By Stacya Shepard Silverman
Growing up, my father worked night and day on a massive project which he called The Encyclopedia of Folk Music. Dad’s desk was in the middle of whatever small place we rented, if indeed rent was ever paid. His desk was the center of our household universe, piled high with papers, a Corona typewriter, stacks of reference books and sheet music, his ashtray over-flowing with cigar butts.
As a kid, I believed The Encyclopedia was going to make Dad famous, and he told me we’d have loads of money when it was published. He said he was listing thousands of folk songs in detailed entries. There would be nothing like it, or so I was told; the most complete collection of folk songs in existence, and he was the person to put it all together, having been a singer and songwriter back in the day, long before I was born in 1965.
Because my father couldn’t read music, a musician named Joe Tansman spent countless hours creating sheet music for Dad, he was at our house so often he became family. Unfortunately, Joe was never given attribution for his work, as far as I can tell.
Several years into the project, things went haywire. My mother said Dad sold The Encyclopedia to Billboard Magazine, but he couldn’t bring himself to give them the work. He kept the advance, using the money to rush us out of town.
When I was twelve, a man called the house calling my father a crook, and said he’d invested his life savings and wanted to be paid. That same year, more bad news: Dad said somehow his index for The Encyclopedia had been mysteriously burned and he’d have to start again, although there was no fire in or around our house. There was always a wacky reason why The Encyclopedia wouldn’t be published anytime soon.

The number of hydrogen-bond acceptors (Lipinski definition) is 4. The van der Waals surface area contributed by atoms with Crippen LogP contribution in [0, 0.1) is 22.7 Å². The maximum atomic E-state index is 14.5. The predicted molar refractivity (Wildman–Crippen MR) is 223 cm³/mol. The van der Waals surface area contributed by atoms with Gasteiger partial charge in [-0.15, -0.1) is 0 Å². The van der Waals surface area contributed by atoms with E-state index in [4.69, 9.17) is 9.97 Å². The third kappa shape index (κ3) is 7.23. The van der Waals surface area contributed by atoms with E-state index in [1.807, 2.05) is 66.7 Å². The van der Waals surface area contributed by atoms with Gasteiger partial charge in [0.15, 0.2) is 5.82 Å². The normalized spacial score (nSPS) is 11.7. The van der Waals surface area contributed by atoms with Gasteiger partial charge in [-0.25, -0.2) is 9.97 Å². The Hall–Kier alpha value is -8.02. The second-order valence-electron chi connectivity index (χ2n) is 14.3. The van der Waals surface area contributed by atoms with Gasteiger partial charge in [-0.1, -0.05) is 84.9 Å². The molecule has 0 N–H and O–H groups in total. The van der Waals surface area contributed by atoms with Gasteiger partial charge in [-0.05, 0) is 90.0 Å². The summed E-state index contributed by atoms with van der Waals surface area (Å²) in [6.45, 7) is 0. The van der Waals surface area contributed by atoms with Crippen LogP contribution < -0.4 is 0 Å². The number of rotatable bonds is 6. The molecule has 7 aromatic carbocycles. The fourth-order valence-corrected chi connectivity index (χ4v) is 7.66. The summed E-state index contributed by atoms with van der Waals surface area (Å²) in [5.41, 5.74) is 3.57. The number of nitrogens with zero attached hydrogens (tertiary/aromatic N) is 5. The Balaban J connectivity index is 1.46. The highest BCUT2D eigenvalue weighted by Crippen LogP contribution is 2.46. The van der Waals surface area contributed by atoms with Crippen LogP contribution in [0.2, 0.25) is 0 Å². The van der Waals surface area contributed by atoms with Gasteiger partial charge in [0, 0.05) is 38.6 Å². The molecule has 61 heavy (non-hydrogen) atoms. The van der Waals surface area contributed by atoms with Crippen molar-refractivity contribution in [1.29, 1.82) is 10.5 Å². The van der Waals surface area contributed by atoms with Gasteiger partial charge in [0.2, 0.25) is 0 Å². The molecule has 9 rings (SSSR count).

Fast forward: I’m an adult trying to piece it together. My father died in 2009, and his encyclopedia isn’t with the rest of his papers. I began looking into things I was told, songs he said he wrote and his many pseudonyms. Recently I tracked down an older copy of The Encyclopedia a couple had invested in back in 1970. I knew by this time the work would never be published. I loved my dad and we were close, but I became obsessed with fact checking him, which started while he was still alive, and continues to this day.
Last summer, I pitched this complex story to NPR’s “Hidden Brain” podcast, and an episode was created based on decades of my research. They interviewed my contacts including a half-sister I met in 2011 (one of many children my father had abandoned). While “Hidden Brain” was in production, I purchased the 1970s copy of The Encyclopedia which became part of the story the show crafted.
Being featured on a popular podcast gave me a lucky break, I was contacted by Internet Archive. David Fox, Development Director, and Jeff Kaplan, Collections Manager had heard the show, and Jeff reached out to me, wondering if I’d be interested in having the work scanned. Brewster Kahle, the founder, approved the pro bono scanning of the work.
On my 54th birthday, 10 years after my father’s death, I took my copy of The Encyclopedia to Internet Archives and gave it to Jeff and Brewster. It’s hard to put into words the closure this gave me, knowing that at least after all the twists, turns and broken promises, Dad’s early copy will be online for people to use at no cost. I was told by Jeff Kaplan that he’d already found an obscure song in The Encyclopedia and performed it with his duo. I wish I could have been there to hear it!
There’s the last version of The Encyclopedia, which has mysteriously vanished. The boxes full of my father’s work were supposed to go to The Buck Owens Museum, but may have ended up in some unknown person’s storage. I’ve yet to track it down. That missing copy has more entries, and would take months to scan. But for now, I’m going to pause to enjoy the memory of my best birthday ever. Thank you to Internet Archive and all the wonderful people who made this happen.